Disputes between hospitals and insurers over the reimbursement of the cost of PPE kits, masks, as also sanitisation and fumigation charges billed to novel COVID-19 patients have been widely publicised. As a result, policyholders are seeing their claims being only partially settled by insurers.
Moneycontrol had first reported in May about how insurers are seeking standardisation in charges, particularly related to personal protection equipment (PPE) kits. Even now, it’s largely down to negotiations between individual insurers and the hospitals. “We take care to walk the fine line when issues of overbilling for these items come up. Our networking team holds discussions with hospitals. The attempt is to reduce the burden on patients when we are compelled to cap the amount we can allow under this head,” says Girish Radhakrishnan, MD and CEO of United India Insurance.
While the government, regulator, insurers and hospitals are said to be in talks to resolve the disputes, you must understand the reasons why your claim payout can be lower than your hospitalisation bill.
Cloud over PPE kit expenses
Ambiguity and lack of uniformity on billing and claims settled continue to date. “We usually bill two PPE kits per day to a patient. Some hospitals charge the actual cost of PPE kits used divided by the number of beds occupied. Nurses, resident medical officers, ward boys – all have to wear PPEs. In our experience, insurers do not reimburse these expenses. They need to be practical as patients cannot be treated without this equipment,” complained the chairman of a hospital chain in central Mumbai, speaking on the condition of anonymity.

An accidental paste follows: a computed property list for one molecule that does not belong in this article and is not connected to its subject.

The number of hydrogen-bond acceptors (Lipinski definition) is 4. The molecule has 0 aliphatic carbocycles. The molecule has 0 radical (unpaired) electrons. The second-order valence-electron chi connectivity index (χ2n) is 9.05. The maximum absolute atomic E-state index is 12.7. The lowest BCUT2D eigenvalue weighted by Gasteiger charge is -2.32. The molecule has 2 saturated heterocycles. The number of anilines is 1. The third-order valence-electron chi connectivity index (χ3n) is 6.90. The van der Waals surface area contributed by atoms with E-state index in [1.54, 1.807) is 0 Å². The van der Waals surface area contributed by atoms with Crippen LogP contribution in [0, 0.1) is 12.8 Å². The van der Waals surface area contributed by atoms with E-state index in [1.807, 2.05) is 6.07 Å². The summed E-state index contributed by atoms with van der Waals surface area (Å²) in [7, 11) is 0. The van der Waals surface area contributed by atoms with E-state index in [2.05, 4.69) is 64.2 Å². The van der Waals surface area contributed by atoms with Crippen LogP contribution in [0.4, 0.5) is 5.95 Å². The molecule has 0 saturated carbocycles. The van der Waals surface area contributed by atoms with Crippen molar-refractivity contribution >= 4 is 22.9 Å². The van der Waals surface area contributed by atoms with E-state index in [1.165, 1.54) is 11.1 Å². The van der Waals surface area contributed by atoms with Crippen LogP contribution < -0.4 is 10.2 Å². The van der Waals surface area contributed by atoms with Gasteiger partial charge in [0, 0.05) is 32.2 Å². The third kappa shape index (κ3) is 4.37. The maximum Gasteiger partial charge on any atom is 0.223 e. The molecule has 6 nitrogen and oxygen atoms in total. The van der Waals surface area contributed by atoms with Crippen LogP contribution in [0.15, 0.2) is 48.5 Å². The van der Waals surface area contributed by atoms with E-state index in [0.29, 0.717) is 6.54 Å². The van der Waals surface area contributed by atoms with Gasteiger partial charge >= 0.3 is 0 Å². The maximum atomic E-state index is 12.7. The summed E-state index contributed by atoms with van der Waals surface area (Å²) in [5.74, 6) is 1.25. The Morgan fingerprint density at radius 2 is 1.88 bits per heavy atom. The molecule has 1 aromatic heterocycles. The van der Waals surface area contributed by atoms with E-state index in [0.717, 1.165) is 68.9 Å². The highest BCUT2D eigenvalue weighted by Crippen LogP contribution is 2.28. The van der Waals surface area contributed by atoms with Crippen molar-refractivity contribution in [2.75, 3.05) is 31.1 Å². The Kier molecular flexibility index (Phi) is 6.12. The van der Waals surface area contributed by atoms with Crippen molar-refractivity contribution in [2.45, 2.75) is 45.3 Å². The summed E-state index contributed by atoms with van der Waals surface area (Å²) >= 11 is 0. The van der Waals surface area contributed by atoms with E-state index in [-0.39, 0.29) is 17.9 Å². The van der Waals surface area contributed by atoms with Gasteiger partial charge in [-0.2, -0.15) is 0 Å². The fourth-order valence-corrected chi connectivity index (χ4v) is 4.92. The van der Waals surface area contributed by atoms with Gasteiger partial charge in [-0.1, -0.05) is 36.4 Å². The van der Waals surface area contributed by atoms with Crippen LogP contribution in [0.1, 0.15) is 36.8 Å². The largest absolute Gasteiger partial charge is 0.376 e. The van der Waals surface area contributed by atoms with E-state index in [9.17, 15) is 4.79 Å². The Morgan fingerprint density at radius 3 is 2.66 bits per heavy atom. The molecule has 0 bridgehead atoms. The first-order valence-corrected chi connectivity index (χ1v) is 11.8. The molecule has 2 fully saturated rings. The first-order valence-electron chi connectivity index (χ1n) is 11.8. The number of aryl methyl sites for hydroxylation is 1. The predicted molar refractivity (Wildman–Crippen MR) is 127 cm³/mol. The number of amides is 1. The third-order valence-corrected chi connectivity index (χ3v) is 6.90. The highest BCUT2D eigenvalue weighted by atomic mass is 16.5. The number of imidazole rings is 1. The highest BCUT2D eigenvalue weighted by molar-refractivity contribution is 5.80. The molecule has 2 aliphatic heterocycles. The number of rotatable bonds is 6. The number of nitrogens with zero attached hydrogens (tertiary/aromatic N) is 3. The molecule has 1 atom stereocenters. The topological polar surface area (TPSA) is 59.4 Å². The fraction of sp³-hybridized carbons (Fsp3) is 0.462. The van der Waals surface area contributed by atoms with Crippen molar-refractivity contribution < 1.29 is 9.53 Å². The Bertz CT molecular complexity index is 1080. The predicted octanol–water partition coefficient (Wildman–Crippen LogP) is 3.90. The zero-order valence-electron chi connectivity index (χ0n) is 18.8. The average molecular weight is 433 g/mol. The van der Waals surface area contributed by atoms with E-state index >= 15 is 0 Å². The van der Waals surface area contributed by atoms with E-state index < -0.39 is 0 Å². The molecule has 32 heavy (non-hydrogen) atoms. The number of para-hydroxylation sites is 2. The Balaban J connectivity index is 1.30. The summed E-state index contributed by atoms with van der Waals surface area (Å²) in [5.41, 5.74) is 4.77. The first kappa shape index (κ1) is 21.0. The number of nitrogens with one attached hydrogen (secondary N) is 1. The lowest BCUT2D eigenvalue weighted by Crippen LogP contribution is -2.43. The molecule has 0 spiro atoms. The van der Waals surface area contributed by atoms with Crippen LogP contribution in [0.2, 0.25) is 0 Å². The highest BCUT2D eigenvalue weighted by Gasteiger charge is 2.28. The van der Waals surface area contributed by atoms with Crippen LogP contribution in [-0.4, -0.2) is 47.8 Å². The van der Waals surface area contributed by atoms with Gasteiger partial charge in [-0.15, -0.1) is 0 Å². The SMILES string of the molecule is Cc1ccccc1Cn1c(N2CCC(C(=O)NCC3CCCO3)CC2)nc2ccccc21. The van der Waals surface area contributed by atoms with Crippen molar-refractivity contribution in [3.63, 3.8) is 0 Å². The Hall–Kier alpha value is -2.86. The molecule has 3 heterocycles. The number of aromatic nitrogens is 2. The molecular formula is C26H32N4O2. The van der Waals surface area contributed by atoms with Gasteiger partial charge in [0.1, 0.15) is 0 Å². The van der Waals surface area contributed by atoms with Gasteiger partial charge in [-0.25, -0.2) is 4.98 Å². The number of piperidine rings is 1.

As per industry data collated by Prudent Insurance Brokers, the average claim size as on June 26 was close to Rs 1.79 lakh, but the average settlement amount was much lower at around Rs 1.35 lakh. Also, expenses are far higher for those with co-morbid conditions. “The average claim size is Rs 2-2.5 lakh in urban areas, but the amount is much higher at Rs 6-8 lakh in the case of intensive care unit (ICU) admissions and co-morbid conditions. COVID-19 diagnostic tests are being billed at Rs 2,250 and personal protective equipment (PPE) expenses are in the range of Rs 1,200-2,000,” says Surinder Bhagat, National Head, Large Account Practice, Employee Benefits, Prudent Insurance Brokers.